Advances in reproductive genetic technologies today offer prospective parents an increasing array of options to help them have healthy babies. But these same advances also can raise troubling questions about the extent to which parents can or should choose the characteristics of their children.
Parents today can be tested to see if they carry a mutation in a gene that puts them at risk to have a child with a serious genetic disorder. Parents who are at risk can test embryos created through in vitro fertilization and select which embryos to transfer to the mother's womb, or test a fetus during pregnancy to see if it is affected. Today we test for serious genetic disorders. In the future, as we learn more about genes, it may be possible to test for less serious disorders, or even characteristics such as behavior and intelligence.
While public debate about these issues often is framed by positions at the far ends of the policy spectrum, the views of most Americans are more nuanced. To better understand American opinions and attitudes about reproductive genetic testing and the values that shape them, the Genetics and Public Policy Center - with funding from The Pew Charitable Trusts - has conducted extensive public opinion research through surveys, focus groups and interviews as described in the Center's report Reproductive Genetic Testing: What America Thinks. Although this report reveals a wealth of information about public attitudes towards reproductive genetic technologies, one difficulty with these approaches is that individuals are asked to comment on issues involving complex technologies about which they may have had little opportunity to become informed or consider in depth. Thus, the Center undertook a complementary project to obtain more informed, reflective opinions by providing an opportunity for individuals to learn more about reproductive genetic testing, hear different perspectives about the issues and engage in discussions with fellow citizens.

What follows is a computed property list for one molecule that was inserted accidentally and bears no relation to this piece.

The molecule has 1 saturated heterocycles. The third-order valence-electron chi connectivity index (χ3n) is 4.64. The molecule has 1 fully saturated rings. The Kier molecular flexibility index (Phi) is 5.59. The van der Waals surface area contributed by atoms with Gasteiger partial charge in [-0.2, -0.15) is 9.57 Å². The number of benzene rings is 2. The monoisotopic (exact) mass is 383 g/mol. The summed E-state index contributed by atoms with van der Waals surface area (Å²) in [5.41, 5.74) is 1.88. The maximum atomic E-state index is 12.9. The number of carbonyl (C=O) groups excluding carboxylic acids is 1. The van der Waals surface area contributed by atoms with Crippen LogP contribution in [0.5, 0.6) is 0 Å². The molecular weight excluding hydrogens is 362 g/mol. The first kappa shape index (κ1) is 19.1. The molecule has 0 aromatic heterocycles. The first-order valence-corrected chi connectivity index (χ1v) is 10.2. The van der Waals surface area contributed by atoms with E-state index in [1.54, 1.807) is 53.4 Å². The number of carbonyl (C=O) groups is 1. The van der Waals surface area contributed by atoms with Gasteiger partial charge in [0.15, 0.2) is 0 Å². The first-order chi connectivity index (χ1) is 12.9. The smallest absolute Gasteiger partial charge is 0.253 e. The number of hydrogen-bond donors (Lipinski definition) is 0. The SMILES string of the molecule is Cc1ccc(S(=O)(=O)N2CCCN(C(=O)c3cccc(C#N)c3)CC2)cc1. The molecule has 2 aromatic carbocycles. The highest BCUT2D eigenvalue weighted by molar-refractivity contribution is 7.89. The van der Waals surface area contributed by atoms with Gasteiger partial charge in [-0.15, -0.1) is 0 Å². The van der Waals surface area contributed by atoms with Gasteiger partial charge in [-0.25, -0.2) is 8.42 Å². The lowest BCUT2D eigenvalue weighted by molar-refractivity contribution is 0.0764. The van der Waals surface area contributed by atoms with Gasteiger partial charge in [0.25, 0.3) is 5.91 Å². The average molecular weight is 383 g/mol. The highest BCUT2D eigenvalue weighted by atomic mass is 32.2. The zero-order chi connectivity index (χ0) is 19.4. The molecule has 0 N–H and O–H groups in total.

The six Genetic Town Halls provided a setting for informed debate and discussion about the benefits and potential drawbacks of reproductive genetic testing. The Town Halls went beyond simple focus groups designed to harvest initial impressions; they instead were aimed at generating continued engagement and discussion about complex issues surrounding reproductive genetic testing in the six communities involved.
Genetic Town Halls were held in Sacramento, California on June 29, 2004; Seattle, Washington on July 1, 2004; Kalamazoo, Michigan on July 19, 2004; Fort Worth, Texas on July 31, 2004; New York City on August 2, 2004; and Nashville, Tennessee on August 4, 2004. The Town Halls were free and open to the public. Each forum gathered a diverse cross-section of citizens and community leaders to engage in in-depth dialogue about reproductive genetic testing. Participants learned about the rapid advances in reproductive genetic testing, heard experts debate some of the challenging questions these capabilities raise, and deliberated with fellow participants about how we as a society should address these issues. What are acceptable uses of reproductive genetic testing? Should we set limits? If so, who should set them and how can they be enforced? Are we doing all we can to ensure that reproductive genetic tests are safe and effective? What is the impact on individuals, families and society?
The report The Genetic Town Hall: Making Every Voice Count summarizes the six Town Halls. It looks at general trends, identifies points of agreement and presents issues over which individuals were divided. Also included are individual reports from each forum that allow for a glimpse at the attitudes and opinions in each of the six cities.
As a whole, the Genetic Town Halls offer an indication of the effectiveness of engaging the public in the policy debate about advances in genetics and a picture of the public's values and policy preferences for guiding the future use of these potent tests. It is the hope of the Genetics and Public Policy Center that the informed discussion begun the summer of 2004 will not end, but that participants will expand these activities in their own communities and throughout the nation.